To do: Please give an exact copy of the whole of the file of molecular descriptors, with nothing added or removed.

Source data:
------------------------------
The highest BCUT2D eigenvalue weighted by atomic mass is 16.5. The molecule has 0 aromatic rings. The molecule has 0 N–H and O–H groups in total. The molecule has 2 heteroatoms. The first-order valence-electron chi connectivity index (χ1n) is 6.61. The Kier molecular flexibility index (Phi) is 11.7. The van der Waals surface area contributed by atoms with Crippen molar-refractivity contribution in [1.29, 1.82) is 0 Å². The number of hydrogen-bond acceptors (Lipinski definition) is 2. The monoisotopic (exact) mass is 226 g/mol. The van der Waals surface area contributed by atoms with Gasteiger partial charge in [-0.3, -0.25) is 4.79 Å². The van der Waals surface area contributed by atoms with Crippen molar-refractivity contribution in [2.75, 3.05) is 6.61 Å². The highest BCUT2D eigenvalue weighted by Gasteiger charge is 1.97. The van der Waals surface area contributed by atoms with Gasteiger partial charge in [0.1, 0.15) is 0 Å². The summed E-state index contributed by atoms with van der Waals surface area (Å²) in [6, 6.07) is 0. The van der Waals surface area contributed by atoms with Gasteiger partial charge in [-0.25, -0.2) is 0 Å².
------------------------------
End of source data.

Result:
The highest BCUT2D eigenvalue weighted by atomic mass is 16.5. The molecule has 0 aromatic rings. The molecule has 0 N–H and O–H groups in total. The molecule has 2 heteroatoms. The first-order valence-electron chi connectivity index (χ1n) is 6.61. The Kier molecular flexibility index (Phi) is 11.7. The van der Waals surface area contributed by atoms with Crippen molar-refractivity contribution in [1.29, 1.82) is 0 Å². The number of hydrogen-bond acceptors (Lipinski definition) is 2. The monoisotopic (exact) mass is 226 g/mol. The van der Waals surface area contributed by atoms with Gasteiger partial charge in [-0.3, -0.25) is 4.79 Å². The van der Waals surface area contributed by atoms with Crippen molar-refractivity contribution in [2.75, 3.05) is 6.61 Å². The highest BCUT2D eigenvalue weighted by Gasteiger charge is 1.97. The van der Waals surface area contributed by atoms with Gasteiger partial charge in [0.1, 0.15) is 0 Å². The summed E-state index contributed by atoms with van der Waals surface area (Å²) in [6, 6.07) is 0. The van der Waals surface area contributed by atoms with Gasteiger partial charge in [-0.25, -0.2) is 0 Å².